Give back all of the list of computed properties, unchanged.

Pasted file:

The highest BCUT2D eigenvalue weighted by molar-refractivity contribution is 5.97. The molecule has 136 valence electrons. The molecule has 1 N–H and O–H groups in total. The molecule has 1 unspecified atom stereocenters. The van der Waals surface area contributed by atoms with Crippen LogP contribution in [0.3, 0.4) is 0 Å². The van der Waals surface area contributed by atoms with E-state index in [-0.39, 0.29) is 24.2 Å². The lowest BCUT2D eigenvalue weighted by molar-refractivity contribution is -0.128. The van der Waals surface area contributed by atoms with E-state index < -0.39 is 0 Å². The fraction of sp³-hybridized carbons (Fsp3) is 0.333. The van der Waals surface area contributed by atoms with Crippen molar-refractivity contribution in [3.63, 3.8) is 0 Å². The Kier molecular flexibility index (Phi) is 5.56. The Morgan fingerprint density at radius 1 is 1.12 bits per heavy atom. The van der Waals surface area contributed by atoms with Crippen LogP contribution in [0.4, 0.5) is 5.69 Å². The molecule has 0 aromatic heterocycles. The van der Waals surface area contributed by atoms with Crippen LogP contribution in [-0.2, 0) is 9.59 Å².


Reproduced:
The highest BCUT2D eigenvalue weighted by molar-refractivity contribution is 5.97. The molecule has 136 valence electrons. The molecule has 1 N–H and O–H groups in total. The molecule has 1 unspecified atom stereocenters. The van der Waals surface area contributed by atoms with Crippen LogP contribution in [0.3, 0.4) is 0 Å². The van der Waals surface area contributed by atoms with E-state index in [-0.39, 0.29) is 24.2 Å². The lowest BCUT2D eigenvalue weighted by molar-refractivity contribution is -0.128. The van der Waals surface area contributed by atoms with E-state index < -0.39 is 0 Å². The fraction of sp³-hybridized carbons (Fsp3) is 0.333. The van der Waals surface area contributed by atoms with Crippen molar-refractivity contribution in [3.63, 3.8) is 0 Å². The Kier molecular flexibility index (Phi) is 5.56. The Morgan fingerprint density at radius 1 is 1.12 bits per heavy atom. The van der Waals surface area contributed by atoms with Crippen LogP contribution in [0.4, 0.5) is 5.69 Å². The molecule has 0 aromatic heterocycles. The van der Waals surface area contributed by atoms with Crippen LogP contribution in [-0.2, 0) is 9.59 Å².